When the movie Hidden Figures hit the big screen in 2016, it told a story that much of America was unaware of, specifically the role of three unknown female African American mathematicians involved in helping the U.S. in the race to beat the Russians to space. In the 1940s, NASA started intentionally hiring African American women as “computers” at the Langley Memorial Aeronautical Laboratory, the main research center for the National Advisory Committee for Aeronautics (NACA). Initially, the African American “computers” were segregated, but the teams did work together and were assigned the same kind of work. While Hidden Figures highlighted the work of Katherine Johnson, Dorothy Vaughan, and Mary Jackson, there are many other African American engineers and inventors in electronics that remain mostly invisible.
As a drafter by degree, one might expect to learn about the history of drafting in manufacturing and the development of CAD/CAM integration, as well as the development of the Initial Graphics Exchange Specification (IGES). Yet I didn’t. Jamaican-born American engineer Walt Braithwaite was an integral part of Boeing’s technological transformation. During his almost four decades at Boeing, Braithwaite helped transform the field of aerospace design from a manual time-consuming process to one done almost entirely on computer. The Boeing 777 airplane became the first “paperless jet” under his leadership. At the time of his retirement as the President of Boeing Africa, he was the highest-ranking Black employee in the company’s history. IGES, as imagined by Braithwaite, has led to fully modern manufacturing developments and is still in use in Benchmark’s Precision Technologies facilities.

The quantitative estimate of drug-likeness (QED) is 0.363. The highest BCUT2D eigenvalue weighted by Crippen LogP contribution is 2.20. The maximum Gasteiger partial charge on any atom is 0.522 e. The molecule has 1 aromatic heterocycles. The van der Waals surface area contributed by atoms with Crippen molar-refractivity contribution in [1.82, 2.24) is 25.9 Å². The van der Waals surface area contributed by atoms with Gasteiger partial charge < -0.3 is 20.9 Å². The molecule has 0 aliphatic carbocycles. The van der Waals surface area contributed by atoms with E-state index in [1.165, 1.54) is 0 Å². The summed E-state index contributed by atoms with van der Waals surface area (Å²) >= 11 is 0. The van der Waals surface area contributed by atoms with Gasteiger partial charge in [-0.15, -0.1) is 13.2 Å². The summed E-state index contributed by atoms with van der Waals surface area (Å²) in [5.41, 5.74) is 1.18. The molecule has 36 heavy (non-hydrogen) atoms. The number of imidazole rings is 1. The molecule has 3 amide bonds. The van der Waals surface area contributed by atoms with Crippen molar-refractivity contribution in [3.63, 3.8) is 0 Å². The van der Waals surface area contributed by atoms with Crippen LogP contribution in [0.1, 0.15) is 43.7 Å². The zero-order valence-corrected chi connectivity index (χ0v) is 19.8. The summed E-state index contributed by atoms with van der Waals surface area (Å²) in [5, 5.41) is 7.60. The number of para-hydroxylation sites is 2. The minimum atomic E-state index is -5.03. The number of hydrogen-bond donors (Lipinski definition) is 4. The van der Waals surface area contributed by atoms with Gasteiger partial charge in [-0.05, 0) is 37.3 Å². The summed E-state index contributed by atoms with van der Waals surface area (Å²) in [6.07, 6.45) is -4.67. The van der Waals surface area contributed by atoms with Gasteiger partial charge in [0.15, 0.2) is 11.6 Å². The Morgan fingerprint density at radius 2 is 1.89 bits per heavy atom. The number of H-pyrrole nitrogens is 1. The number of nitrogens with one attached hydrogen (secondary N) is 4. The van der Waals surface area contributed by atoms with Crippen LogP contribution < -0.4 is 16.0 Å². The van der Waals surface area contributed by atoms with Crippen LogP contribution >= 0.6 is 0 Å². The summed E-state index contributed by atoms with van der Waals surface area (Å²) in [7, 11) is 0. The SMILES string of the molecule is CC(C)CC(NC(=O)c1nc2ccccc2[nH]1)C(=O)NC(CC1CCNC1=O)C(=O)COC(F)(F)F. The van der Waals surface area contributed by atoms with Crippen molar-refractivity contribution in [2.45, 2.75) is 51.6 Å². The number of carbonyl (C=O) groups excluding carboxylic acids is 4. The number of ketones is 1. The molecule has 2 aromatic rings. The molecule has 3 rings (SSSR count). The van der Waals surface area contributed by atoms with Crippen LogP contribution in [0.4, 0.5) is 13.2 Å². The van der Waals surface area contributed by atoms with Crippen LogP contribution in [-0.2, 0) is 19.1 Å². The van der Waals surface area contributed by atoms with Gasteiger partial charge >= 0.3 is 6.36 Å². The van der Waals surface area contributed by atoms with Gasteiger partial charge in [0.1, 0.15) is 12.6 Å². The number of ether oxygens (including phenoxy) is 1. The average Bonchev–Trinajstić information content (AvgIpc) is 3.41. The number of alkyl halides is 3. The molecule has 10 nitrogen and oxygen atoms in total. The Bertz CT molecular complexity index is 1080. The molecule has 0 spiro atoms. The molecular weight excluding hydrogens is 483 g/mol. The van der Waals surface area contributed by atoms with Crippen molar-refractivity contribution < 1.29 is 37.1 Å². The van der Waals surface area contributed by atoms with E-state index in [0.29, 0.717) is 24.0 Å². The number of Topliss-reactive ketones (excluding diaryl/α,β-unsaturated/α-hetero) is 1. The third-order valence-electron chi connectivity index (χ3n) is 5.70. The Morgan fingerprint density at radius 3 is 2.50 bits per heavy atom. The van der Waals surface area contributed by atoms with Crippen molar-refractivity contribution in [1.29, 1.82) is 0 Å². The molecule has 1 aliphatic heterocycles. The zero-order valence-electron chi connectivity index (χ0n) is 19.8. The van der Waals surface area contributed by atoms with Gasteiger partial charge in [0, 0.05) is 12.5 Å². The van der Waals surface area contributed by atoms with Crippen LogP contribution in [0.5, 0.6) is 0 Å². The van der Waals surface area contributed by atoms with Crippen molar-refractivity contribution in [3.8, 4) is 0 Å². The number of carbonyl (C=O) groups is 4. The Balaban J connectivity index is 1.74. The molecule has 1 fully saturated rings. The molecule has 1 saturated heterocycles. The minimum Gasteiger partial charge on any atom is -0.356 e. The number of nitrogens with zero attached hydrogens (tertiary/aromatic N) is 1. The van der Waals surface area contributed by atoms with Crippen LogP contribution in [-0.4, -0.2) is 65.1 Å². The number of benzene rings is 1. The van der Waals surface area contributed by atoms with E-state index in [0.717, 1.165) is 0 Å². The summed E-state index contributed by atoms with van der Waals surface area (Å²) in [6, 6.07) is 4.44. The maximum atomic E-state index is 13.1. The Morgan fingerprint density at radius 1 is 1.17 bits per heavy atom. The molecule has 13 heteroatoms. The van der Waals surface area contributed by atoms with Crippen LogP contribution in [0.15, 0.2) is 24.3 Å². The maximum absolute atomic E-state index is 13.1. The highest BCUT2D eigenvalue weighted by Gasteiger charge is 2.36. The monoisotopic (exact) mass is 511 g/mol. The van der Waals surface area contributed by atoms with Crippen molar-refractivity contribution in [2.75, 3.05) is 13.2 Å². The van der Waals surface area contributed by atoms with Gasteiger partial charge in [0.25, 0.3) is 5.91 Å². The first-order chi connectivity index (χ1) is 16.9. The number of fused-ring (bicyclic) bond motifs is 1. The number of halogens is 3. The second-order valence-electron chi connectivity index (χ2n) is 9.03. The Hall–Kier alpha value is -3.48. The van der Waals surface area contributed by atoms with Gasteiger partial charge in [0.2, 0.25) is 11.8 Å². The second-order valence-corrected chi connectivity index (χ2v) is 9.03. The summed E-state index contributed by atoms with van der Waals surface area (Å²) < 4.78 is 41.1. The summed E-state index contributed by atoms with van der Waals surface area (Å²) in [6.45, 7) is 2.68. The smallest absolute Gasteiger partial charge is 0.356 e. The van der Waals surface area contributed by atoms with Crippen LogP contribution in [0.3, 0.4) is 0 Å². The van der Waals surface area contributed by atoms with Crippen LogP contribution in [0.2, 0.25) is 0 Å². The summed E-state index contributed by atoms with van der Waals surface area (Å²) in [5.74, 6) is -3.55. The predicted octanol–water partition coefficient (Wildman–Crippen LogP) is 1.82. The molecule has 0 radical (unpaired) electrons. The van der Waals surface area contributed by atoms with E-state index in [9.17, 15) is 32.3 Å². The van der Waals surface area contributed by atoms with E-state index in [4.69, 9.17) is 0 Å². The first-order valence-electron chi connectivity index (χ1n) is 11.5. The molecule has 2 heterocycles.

Meanwhile, at IBM, Mark Dean was the chief engineer of the team that designed the company’s first PC. He was also involved in the transformation of an industry through his involvement in developing the Industry Standard Architecture bus with Dennis Moeller, laying the groundwork for color PC monitors as well as leading the team that created the first gigahertz microprocessor. He holds three of the company’s original nine patents and was the first Black IBM Fellow. Both Braithwaite (1995) and Dean (1997) were recognized with the Black Engineer of the Year Award.
While this is just a shortlist, there have been many notable Black innovators that have shaped our industry. Black History Month is the perfect time to highlight their innovative thinking and thank them for their contributions to our high-tech world.
Businesses have a role in ensuring that today’s Black engineers and inventors are visible. This includes offering opportunities for students, offering incentives for employees to generate patents and present their ideas to relevant industry groups, and creating a culture that embraces diversity. At Benchmark, this diversity helps us to solve complex problems with our customers, creating innovative products that no one imagined were possible.
Benchmark, because people matter.